Wednesday will mark eleven years after violence erupted in the Madras High Court, with pitched battles fought between lawyers and police personnel. Around 15,000 advocates belonging to the Madras High Court Advocates’ Association (MHAA) have decided to abstain from all courts and tribunals on Wednesday as a symbol of their protest. The Association stated February 19 will be observed as “Black Day” for the “brutal attack on advocates by the police” at the High Court premises.
Speaking to TNM, G Mohanakrishnan, the President of MHAA said, “Advocates will boycott lower courts in the city as well on Wednesday.” He pointed out that the February 19 case, which was investigated by the CBI is still pending before the courts. “The cases have to be expedited,” he said.
On February 19, 2009, the Madras High Court witnessed unprecedented violence, with lawyers facing off against the Chennai police. The clashes resulted in a police station within the High Court premises being set ablaze, judges chambers and court halls were ransacked, vehicles belonging to advocates and police were damaged. Lawyers were lathicharged by police dressed in riot gear. Scores were injured in the four-hour violence including a judge.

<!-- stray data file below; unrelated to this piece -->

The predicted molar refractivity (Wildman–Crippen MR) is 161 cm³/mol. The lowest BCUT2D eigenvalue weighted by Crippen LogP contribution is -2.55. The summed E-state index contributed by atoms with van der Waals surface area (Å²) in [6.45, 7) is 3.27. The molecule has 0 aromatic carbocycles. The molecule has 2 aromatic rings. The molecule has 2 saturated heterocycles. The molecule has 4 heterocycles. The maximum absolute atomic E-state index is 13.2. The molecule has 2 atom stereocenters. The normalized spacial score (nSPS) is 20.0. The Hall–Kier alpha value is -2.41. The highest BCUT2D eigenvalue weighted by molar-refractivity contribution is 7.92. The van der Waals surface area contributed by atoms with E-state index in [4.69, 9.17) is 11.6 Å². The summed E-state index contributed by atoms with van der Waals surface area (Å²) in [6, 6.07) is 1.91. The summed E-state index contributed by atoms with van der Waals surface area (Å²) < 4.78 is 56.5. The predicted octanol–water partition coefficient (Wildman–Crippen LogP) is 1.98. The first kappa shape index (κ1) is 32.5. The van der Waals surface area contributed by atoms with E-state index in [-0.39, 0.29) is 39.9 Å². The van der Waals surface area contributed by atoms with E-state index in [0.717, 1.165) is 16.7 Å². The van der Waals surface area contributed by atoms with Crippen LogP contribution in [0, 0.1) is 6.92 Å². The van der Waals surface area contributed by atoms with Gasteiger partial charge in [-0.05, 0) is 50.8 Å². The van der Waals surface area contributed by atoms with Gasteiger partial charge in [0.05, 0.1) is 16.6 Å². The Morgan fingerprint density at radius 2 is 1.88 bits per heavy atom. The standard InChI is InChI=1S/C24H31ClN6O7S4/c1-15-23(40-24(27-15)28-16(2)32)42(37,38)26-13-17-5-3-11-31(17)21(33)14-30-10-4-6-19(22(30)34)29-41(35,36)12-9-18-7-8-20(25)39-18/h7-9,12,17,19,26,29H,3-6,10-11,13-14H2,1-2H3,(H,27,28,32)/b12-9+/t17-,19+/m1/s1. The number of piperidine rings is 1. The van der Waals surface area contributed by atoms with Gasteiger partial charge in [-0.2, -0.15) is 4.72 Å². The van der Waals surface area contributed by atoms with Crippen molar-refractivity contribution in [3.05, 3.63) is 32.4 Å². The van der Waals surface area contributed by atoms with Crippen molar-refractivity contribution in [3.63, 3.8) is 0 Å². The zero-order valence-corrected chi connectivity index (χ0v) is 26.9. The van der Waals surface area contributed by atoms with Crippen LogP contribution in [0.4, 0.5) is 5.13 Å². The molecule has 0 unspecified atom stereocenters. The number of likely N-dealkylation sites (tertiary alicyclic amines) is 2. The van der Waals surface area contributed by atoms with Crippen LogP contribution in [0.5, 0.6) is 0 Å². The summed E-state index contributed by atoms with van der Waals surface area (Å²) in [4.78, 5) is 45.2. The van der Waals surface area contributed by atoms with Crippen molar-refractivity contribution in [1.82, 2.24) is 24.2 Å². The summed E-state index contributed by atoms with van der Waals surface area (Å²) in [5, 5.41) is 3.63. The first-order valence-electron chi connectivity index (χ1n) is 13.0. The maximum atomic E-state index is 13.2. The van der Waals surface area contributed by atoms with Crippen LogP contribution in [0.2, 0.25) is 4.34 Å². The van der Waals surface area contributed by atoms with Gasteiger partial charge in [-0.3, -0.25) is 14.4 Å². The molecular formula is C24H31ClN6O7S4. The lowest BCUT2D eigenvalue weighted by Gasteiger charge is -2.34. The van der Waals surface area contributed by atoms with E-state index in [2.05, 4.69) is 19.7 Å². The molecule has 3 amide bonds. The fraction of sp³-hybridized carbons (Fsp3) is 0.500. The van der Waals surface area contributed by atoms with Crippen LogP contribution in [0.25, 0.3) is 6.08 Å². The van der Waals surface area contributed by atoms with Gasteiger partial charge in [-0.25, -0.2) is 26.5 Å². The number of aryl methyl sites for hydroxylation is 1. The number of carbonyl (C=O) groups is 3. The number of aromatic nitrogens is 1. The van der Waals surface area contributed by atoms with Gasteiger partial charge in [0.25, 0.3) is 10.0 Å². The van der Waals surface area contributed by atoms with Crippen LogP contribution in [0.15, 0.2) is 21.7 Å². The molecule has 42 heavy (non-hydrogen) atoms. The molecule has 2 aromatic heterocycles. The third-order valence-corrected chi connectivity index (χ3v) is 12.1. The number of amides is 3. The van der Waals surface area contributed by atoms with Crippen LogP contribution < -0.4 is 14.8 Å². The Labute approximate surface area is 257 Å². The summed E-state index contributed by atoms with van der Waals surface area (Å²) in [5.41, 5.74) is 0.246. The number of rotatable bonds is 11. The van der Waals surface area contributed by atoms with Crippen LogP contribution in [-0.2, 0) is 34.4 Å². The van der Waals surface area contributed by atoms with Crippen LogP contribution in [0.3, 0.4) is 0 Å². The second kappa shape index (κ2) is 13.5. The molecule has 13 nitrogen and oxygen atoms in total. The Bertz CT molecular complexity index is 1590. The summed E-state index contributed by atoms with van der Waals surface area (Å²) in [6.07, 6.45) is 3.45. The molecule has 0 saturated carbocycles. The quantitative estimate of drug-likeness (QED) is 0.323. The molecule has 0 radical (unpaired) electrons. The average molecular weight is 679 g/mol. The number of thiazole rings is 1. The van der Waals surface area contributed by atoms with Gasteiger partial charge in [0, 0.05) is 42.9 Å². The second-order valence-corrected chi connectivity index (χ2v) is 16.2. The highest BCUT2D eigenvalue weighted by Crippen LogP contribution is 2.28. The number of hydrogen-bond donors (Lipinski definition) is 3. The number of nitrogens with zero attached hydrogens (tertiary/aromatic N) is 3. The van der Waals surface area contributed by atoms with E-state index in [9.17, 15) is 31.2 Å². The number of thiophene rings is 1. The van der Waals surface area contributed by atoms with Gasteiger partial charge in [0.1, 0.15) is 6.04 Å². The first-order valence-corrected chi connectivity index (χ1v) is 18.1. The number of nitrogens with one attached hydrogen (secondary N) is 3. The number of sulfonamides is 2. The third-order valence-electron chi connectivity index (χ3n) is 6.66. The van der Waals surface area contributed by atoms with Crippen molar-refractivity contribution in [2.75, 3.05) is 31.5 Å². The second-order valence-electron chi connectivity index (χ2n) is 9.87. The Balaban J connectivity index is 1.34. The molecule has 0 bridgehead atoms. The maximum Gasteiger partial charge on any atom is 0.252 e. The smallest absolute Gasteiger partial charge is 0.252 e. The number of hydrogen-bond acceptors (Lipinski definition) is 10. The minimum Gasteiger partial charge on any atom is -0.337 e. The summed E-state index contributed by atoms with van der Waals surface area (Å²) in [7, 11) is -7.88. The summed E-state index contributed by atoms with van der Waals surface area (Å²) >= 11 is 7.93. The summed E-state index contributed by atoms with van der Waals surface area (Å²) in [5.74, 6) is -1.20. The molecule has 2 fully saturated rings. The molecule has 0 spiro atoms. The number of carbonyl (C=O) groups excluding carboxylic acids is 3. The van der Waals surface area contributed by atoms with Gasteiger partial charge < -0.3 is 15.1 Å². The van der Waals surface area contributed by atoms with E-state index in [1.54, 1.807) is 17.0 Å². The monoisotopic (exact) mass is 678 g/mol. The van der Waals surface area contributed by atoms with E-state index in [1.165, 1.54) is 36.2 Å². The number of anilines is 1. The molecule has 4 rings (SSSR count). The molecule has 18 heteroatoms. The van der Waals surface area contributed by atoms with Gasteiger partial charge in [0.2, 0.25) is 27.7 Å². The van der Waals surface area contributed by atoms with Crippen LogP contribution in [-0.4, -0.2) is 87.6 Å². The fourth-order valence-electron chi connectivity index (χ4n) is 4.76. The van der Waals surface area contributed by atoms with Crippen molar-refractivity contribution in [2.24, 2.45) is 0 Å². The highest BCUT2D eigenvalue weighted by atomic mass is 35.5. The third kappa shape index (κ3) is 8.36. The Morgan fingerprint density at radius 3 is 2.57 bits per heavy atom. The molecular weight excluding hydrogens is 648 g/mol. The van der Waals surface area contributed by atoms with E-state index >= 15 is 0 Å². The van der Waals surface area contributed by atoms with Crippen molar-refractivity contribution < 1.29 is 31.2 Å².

The violence was triggered by an attack on then Janata Party President Subramanian Swamy by advocates on February 17 that year. When the Chennai police attempted to arrest the group of lawyers, who allegedly attacked Swamy, the scuffle broke into widespread violence.
The Justice BN Srikrishna panel, appointed by the Supreme Court, held that an “unruly mob of lawyers” provoked the violence. It also rapped the Chennai police, stating personnel went “berserk” and the use of force went beyond what was permissible. The Srikrishna panel report, however, gave then Chennai Police Commissioner K Radhakrishnan a clean chit.
The Supreme Court then referred the Justice Srikrishna report to the Madras High Court. The HC in October 2009 found four police officials including the then Commissioner Radhakrishnan and then Additional Commissioner AK Viswanathan, who is the present Chennai Commissioner, responsible for the violence. While the officers were suspended, the Supreme Court later stayed their suspension.
Soon after the violence, the Karunanidhi-led DMK government ordered a CBI probe into the clashes. In 2010, a chargesheet was filed against 31 advocates, 10 police personnel and a law student under various sections. The four police officers, however, were not named in the CBI chargesheet. In February 2019, a trial court stayed all further proceedings against 31 advocates.